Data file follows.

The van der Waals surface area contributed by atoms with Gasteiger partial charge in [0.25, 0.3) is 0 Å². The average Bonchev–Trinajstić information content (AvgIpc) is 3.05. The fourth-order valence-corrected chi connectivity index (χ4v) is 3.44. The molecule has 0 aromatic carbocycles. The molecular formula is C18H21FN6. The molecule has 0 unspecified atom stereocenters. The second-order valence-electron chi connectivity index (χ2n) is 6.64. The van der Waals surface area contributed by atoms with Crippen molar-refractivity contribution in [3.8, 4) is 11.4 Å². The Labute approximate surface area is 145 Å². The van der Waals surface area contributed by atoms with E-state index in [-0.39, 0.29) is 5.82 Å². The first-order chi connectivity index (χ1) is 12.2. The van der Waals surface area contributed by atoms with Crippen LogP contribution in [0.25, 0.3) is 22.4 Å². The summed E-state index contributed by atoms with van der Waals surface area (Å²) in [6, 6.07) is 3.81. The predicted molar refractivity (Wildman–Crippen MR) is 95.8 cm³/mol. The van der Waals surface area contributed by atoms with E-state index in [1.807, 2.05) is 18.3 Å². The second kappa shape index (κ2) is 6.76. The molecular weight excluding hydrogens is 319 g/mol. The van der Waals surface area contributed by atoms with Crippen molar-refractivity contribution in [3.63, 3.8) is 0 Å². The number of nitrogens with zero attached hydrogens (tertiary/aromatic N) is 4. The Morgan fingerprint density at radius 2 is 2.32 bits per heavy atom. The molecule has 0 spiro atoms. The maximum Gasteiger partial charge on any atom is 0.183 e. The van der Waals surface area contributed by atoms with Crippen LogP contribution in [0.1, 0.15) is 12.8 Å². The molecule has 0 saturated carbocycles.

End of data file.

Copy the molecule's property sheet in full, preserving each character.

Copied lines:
The van der Waals surface area contributed by atoms with Gasteiger partial charge in [0.25, 0.3) is 0 Å². The average Bonchev–Trinajstić information content (AvgIpc) is 3.05. The fourth-order valence-corrected chi connectivity index (χ4v) is 3.44. The molecule has 0 aromatic carbocycles. The molecular formula is C18H21FN6. The molecule has 0 unspecified atom stereocenters. The second-order valence-electron chi connectivity index (χ2n) is 6.64. The van der Waals surface area contributed by atoms with Crippen molar-refractivity contribution in [3.8, 4) is 11.4 Å². The Labute approximate surface area is 145 Å². The van der Waals surface area contributed by atoms with E-state index in [-0.39, 0.29) is 5.82 Å². The first-order chi connectivity index (χ1) is 12.2. The van der Waals surface area contributed by atoms with Crippen LogP contribution in [0.25, 0.3) is 22.4 Å². The summed E-state index contributed by atoms with van der Waals surface area (Å²) in [6, 6.07) is 3.81. The predicted molar refractivity (Wildman–Crippen MR) is 95.8 cm³/mol. The van der Waals surface area contributed by atoms with E-state index in [1.807, 2.05) is 18.3 Å². The second kappa shape index (κ2) is 6.76. The molecular weight excluding hydrogens is 319 g/mol. The van der Waals surface area contributed by atoms with Crippen molar-refractivity contribution in [3.63, 3.8) is 0 Å². The number of nitrogens with zero attached hydrogens (tertiary/aromatic N) is 4. The Morgan fingerprint density at radius 2 is 2.32 bits per heavy atom. The molecule has 0 spiro atoms. The maximum Gasteiger partial charge on any atom is 0.183 e. The van der Waals surface area contributed by atoms with Crippen LogP contribution in [0.1, 0.15) is 12.8 Å². The molecule has 0 saturated carbocycles.